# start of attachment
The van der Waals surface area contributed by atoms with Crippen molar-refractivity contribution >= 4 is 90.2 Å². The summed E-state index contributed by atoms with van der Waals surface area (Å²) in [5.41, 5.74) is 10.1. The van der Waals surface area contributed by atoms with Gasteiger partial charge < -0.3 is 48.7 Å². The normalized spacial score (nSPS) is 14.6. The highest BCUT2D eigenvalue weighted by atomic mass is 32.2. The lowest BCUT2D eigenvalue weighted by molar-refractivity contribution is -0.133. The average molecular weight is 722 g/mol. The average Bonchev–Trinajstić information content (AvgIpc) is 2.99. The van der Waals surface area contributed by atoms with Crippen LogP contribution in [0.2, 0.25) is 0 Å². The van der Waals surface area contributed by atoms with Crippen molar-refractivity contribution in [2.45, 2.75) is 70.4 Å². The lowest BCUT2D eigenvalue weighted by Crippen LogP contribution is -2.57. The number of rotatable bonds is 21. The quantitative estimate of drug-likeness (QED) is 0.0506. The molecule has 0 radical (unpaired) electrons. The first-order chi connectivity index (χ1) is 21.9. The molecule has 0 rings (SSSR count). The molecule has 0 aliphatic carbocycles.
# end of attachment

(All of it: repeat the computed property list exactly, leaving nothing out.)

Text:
The van der Waals surface area contributed by atoms with Crippen molar-refractivity contribution >= 4 is 90.2 Å². The summed E-state index contributed by atoms with van der Waals surface area (Å²) in [5.41, 5.74) is 10.1. The van der Waals surface area contributed by atoms with Gasteiger partial charge < -0.3 is 48.7 Å². The normalized spacial score (nSPS) is 14.6. The highest BCUT2D eigenvalue weighted by atomic mass is 32.2. The lowest BCUT2D eigenvalue weighted by molar-refractivity contribution is -0.133. The average molecular weight is 722 g/mol. The average Bonchev–Trinajstić information content (AvgIpc) is 2.99. The van der Waals surface area contributed by atoms with Crippen LogP contribution in [0.2, 0.25) is 0 Å². The van der Waals surface area contributed by atoms with Crippen molar-refractivity contribution in [2.45, 2.75) is 70.4 Å². The lowest BCUT2D eigenvalue weighted by Crippen LogP contribution is -2.57. The number of rotatable bonds is 21. The quantitative estimate of drug-likeness (QED) is 0.0506. The molecule has 0 radical (unpaired) electrons. The first-order chi connectivity index (χ1) is 21.9. The molecule has 0 rings (SSSR count). The molecule has 0 aliphatic carbocycles.